About Autonomous car vs automated
Autonomous means having the power for self-governance.8 Many historical projects related to vehicle autonomy have in fact only been automated (made to be automatic) due to a heavy reliance on artificial hints in their environment, such as magnetic strips. Autonomous control implies good performance under significant uncertainties in the environment for extended periods of time and the ability to compensate for system failures without external intervention.8 As can be seen from many projects mentioned, it is often suggested to extend the capabilities of an autonomous car by implementing communication networks both in the immediate vicinity (for collision avoidance) and far away (for congestion management). By bringing in these outside influences in the decision process, some would no longer regard the car's behaviour or capabilities as autonomous; for example Wood et al. (2012) writes "This Article generally uses the term "autonomous," instead of the term "automated." The term "autonomous" was chosen because it is the term that is currently in more widespread use (and thus is more familiar to the general public). However, the latter term is arguably more accurate. "Automated" connotes control or operation by a machine, while "autonomous" connotes acting alone or independently. Most of the vehicle concepts (that we are currently aware of) have a person in the driver?s seat, utilize a communication connection to the Cloud or other vehicles, and do not independently select either destinations or routes for reaching them. Thus, the term "automated" would more accurately describe these vehicle concepts".9
Some systems disable alternator
Some systems disable alternator field (rotor) power during wide open throttle conditions. Disabling the field reduces alternator pulley mechanical loading to nearly zero, maximizing crankshaft power. In this case the battery supplies all primary electrical power.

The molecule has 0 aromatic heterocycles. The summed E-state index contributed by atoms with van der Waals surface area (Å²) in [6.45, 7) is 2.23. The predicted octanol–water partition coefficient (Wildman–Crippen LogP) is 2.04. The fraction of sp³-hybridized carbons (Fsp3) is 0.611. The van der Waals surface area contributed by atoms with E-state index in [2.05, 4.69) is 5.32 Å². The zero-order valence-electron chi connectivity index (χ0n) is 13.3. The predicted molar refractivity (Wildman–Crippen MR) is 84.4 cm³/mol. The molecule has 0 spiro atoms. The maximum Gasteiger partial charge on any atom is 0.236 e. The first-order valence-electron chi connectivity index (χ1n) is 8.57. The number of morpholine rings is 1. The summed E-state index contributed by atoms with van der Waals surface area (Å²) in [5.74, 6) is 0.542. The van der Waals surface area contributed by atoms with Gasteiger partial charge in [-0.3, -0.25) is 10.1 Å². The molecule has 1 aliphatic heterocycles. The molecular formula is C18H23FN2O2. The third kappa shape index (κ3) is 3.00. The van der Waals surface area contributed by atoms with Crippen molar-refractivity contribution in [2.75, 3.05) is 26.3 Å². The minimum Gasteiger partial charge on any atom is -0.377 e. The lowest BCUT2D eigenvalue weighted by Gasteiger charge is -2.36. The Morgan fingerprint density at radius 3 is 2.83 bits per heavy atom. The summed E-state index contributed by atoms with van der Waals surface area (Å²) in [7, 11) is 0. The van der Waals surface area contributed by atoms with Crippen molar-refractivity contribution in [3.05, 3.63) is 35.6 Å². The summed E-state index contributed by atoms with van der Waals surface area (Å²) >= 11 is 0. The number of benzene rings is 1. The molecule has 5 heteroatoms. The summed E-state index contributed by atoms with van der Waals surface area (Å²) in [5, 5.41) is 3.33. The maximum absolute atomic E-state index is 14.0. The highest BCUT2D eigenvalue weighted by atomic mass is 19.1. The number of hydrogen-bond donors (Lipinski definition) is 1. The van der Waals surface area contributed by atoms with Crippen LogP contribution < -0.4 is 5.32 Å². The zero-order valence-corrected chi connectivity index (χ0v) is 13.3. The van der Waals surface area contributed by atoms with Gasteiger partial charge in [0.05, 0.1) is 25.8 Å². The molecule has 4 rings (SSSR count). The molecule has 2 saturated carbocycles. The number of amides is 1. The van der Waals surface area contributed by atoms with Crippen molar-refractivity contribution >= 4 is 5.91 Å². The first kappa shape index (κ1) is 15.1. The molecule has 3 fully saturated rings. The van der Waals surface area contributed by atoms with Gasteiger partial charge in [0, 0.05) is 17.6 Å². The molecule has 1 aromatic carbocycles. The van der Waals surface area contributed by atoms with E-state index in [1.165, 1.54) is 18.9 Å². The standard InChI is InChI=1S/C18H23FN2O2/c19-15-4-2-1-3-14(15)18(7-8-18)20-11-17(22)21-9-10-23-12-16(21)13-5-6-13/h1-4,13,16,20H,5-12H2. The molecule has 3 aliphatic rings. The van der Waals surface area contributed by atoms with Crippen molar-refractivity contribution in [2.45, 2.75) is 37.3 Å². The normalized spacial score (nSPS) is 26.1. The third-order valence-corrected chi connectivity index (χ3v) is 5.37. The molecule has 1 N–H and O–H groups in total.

Gasoline engines take in a mixture of air and gasoline and compress it by the movement of the piston from bottom dead center to top dead center when the fuel is at maximum compression. The reduction in the size of the swept area of the cylinder and taking into account the volume of the combustion chamber is described by a ratio. Early engines had compression ratios of 6 to 1. As compression ratios were increased the efficiency of the engine increased as well.
With early induction and ignition systems the compression ratios had to be kept low. With advances in fuel technology and combustion management high performance engines can run reliably at 12:1 ratio. With low octane fuel a problem would occur as the compression ratio increased as the fuel was igniting due to the rise in temperature that resulted. Charles Kettering developed a lead additive which allowed higher compression ratios.
The fuel mixture is ignited at difference progressions of the piston in the cylinder. At low rpm the spark is timed to occur close to the piston achieving top dead center. In order to produce more power, as rpm rises the spark is advanced sooner during piston movement. The spark occurs while the fuel is still being compressed progressively more as rpm rises.18
In a splash lubrication system
In 2-stroke crankcase scavenged engines, the interior of the crankcase, and therefore the crankshaft, connecting rod and bottom of the pistons are sprayed by the 2-stroke oil in the air-fuel-oil mixture which is then burned along with the fuel. The valve train may be contained in a compartment flooded with lubricant so that no oil pump is required.
In a splash lubrication system no oil pump is used. Instead the crankshaft dips into the oil in the sump and due to its high speed, it splashes the crankshaft, connecting rods and bottom of the pistons. The connecting rod big end caps may have an attached scoop to enhance this effect. The valve train may also be sealed in a flooded compartment, or open to the crankshaft in a way that it receives splashed oil and allows it to drain back to the sump. Splash lubrication is common for small 4-stroke engines.
In a forced (also called pressurized) lubrication system, lubrication is accomplished in a closed loop which carries motor oil to the surfaces serviced by the system and then returns the oil to a reservoir. The auxiliary equipment of an engine is typically not serviced by this loop; for instance, an alternator may use ball bearings sealed with its lubricant. The reservoir for the oil is usually the sump, and when this is the case, it is called a wet sump system. When there is a different oil reservoir the crankcase still catches it, but it is continuously drained by a dedicated pump; this is called a dry sump system.